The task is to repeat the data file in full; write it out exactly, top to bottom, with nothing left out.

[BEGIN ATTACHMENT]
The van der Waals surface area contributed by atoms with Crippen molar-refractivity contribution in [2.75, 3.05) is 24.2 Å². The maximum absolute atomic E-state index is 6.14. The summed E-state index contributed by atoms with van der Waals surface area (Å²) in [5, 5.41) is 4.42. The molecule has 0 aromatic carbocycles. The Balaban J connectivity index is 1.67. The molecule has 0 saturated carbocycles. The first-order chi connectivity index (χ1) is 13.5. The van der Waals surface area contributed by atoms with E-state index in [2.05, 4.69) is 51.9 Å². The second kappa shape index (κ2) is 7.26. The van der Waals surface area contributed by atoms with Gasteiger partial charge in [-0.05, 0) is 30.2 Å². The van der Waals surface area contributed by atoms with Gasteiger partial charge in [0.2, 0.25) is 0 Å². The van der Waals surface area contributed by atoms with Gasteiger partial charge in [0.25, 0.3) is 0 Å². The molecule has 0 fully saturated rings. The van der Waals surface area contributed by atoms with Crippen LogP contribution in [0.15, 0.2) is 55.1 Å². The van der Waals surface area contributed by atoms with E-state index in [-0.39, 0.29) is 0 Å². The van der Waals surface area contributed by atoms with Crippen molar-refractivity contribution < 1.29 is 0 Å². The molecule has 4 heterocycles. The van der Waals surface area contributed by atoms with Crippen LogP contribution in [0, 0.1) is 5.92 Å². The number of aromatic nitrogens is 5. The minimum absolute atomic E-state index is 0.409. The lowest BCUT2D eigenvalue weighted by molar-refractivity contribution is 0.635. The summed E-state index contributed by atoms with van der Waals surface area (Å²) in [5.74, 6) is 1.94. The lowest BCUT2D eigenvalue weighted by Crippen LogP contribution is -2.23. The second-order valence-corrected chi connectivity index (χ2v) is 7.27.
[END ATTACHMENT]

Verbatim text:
The van der Waals surface area contributed by atoms with Crippen molar-refractivity contribution in [2.75, 3.05) is 24.2 Å². The maximum absolute atomic E-state index is 6.14. The summed E-state index contributed by atoms with van der Waals surface area (Å²) in [5, 5.41) is 4.42. The molecule has 0 aromatic carbocycles. The Balaban J connectivity index is 1.67. The molecule has 0 saturated carbocycles. The first-order chi connectivity index (χ1) is 13.5. The van der Waals surface area contributed by atoms with E-state index in [2.05, 4.69) is 51.9 Å². The second kappa shape index (κ2) is 7.26. The van der Waals surface area contributed by atoms with Gasteiger partial charge in [-0.05, 0) is 30.2 Å². The van der Waals surface area contributed by atoms with Gasteiger partial charge in [0.2, 0.25) is 0 Å². The van der Waals surface area contributed by atoms with Gasteiger partial charge in [0.25, 0.3) is 0 Å². The molecule has 0 fully saturated rings. The van der Waals surface area contributed by atoms with Crippen LogP contribution in [0.15, 0.2) is 55.1 Å². The van der Waals surface area contributed by atoms with E-state index in [-0.39, 0.29) is 0 Å². The van der Waals surface area contributed by atoms with Crippen molar-refractivity contribution < 1.29 is 0 Å². The molecule has 4 heterocycles. The van der Waals surface area contributed by atoms with Crippen LogP contribution in [0, 0.1) is 5.92 Å². The number of aromatic nitrogens is 5. The minimum absolute atomic E-state index is 0.409. The lowest BCUT2D eigenvalue weighted by molar-refractivity contribution is 0.635. The summed E-state index contributed by atoms with van der Waals surface area (Å²) in [5.74, 6) is 1.94. The lowest BCUT2D eigenvalue weighted by Crippen LogP contribution is -2.23. The second-order valence-corrected chi connectivity index (χ2v) is 7.27.